Jay Gambetta, the vice president of IBM Quantum, is excited to see where the RPI community goes with the machine IBM has placed in its care.

"The way I look at quantum computing, it's the next wave of computing," he said. "You first need to build the platform and prove it can be done. We've done that. Then you need to build the algorithms and the software and put it to use, and that's what's happening right now. I think that has to start with the student role. At IBM we want to build the best compute system, but that's only half the equation."

Curtis Priem, vice president of RPI's Board of Trustees, was instrumental in making a quantum computer at RPI a reality through generous philanthropic support and persistent dedication to the project. Looking back on the path to the groundbreaking event, he noted that it was one more step on the path he'd been following for decades.

"46 years ago, I made a decision to come to RPI because they had just installed an IBM 3033 computer," he remarked. "Having that computing power onsite is very very important, and it's always been part of our culture. Then we brought over a supercomputer, and it's the fastest supercomputer on any campus. Now we've got the quantum computer. I'm seeing myself through these kids' eyes from 45 years ago.

"The difference is the turnaround time for researchers. The quantum computer can put out 10,000 "shots" (computing results) in about fifteen seconds. We're not standing around waiting for results, we're in constant motion, which is the only way you're going to innovate."

After the ribbon was cut, Schmidt and his guests moved to the EMPAC for the second half of the ceremony, where he and his VIP guests — Tonko, Priem, Rodríguez, IBM CEO Arvind Krishna, and RPI Board of Trustees President John Kelly III — addressed the RPI student body directly. Joining the RPI community in the EMPAC were several more local and state elected officials, including Troy Mayor Carmella Mantello and State Sen. Jake Ashby.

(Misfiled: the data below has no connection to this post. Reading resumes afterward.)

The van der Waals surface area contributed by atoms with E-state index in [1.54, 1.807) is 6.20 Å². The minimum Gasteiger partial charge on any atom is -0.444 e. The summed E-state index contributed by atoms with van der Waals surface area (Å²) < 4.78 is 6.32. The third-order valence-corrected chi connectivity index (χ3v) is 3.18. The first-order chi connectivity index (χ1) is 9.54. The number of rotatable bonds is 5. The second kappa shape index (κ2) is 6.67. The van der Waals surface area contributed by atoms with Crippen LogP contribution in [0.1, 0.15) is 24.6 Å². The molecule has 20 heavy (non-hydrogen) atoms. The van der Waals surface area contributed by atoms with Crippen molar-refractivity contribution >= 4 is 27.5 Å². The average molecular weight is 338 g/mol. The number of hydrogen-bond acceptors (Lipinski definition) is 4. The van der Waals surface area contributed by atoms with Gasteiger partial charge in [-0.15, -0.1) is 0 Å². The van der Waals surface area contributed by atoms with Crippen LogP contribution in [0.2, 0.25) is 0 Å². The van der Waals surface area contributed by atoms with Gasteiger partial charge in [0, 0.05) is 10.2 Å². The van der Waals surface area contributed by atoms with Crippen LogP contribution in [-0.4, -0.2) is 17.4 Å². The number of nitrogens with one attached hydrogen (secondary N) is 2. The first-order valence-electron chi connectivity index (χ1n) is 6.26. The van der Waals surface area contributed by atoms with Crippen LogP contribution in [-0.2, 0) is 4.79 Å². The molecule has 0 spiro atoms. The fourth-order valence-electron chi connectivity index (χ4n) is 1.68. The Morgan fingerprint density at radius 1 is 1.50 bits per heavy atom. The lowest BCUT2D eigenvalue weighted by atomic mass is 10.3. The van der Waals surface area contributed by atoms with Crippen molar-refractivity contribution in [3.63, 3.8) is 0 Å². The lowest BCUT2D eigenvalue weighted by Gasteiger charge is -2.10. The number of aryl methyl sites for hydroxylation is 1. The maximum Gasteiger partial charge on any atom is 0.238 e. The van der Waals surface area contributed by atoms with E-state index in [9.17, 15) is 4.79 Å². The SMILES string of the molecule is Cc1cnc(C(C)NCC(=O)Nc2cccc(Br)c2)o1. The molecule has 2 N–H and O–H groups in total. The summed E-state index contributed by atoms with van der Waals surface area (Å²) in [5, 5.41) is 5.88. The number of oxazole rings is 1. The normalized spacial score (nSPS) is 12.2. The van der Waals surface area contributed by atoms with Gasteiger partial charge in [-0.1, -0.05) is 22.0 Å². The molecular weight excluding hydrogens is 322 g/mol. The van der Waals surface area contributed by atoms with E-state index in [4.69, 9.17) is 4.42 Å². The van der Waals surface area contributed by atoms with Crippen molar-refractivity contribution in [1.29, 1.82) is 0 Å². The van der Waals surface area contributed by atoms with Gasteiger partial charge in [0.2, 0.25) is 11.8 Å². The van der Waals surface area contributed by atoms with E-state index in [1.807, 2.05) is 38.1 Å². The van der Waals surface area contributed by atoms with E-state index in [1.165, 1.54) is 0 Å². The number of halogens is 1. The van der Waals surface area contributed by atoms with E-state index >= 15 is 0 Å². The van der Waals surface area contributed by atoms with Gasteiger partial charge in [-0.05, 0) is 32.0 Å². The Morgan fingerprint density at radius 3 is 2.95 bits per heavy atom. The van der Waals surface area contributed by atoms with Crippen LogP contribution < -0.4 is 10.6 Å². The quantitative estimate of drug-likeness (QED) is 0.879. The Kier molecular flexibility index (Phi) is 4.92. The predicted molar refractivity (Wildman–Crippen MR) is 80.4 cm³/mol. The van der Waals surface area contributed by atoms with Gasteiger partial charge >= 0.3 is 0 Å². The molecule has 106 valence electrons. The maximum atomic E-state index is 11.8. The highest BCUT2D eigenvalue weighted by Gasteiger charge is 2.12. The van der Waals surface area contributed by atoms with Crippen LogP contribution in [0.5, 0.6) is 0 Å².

Also present were members of the RPI Quantum Computing Club, founded just a semester before the announcement of the plan to put a quantum computer on campus. The Quantum Computing Club seeks to raise student awareness of quantum computing and make it more accessible to everyone. Schmidt and his VIPs were all made honorary members of the club, and club Co-President Michael Papadopoulos issued a call to action to the RPI student body, encouraging them all to make use of the quantum computer.

About halfway through the VIP speeches, the Capital Region experienced an earthquake Friday morning, whose epicenter was located a mile from Tewksbury, New Jersey. The earthquake measured 4.8 on the Richter Scale and was the third strongest in the state's history. The IBM Quantum System One was unaffected.

Priem noted that the quantum computer, which will be accessible to all RPI students, is a symbol of the college's culture from the beginning. Active, hands-on learning was one of the ten Orders decreed by RPI founder Stephen Van Rensselaer, and 200 years later it still holds true.

"It's been our culture from day one to have hands-on access," Priem said. "Go use the computer!"

Kelly, who was thrilled to see two of the "great institutions of his life now working together," concluded his speech by telling the RPI students, "This puts RPI at the forefront — the bleeding edge — of computer science. You have now been given a jewel. Take this opportunity and do things with it that have never been done in the world. Do good things with this system."

At the conclusion of the ceremony, a large reception was held for the RPI community and all its guests on the café level of the EMPAC. In addition to food and beverages, employees from Stewart's Shops were there to hand out free scoops of Quantum Freeze, the new flavor of ice cream named in honor of the IBM Quantum System One and a nod to the computer's need to be stored at temperatures twenty times colder than outer space.

© 2024 The Record, Troy, N.Y. Distributed by Tribune Content Agency, LLC.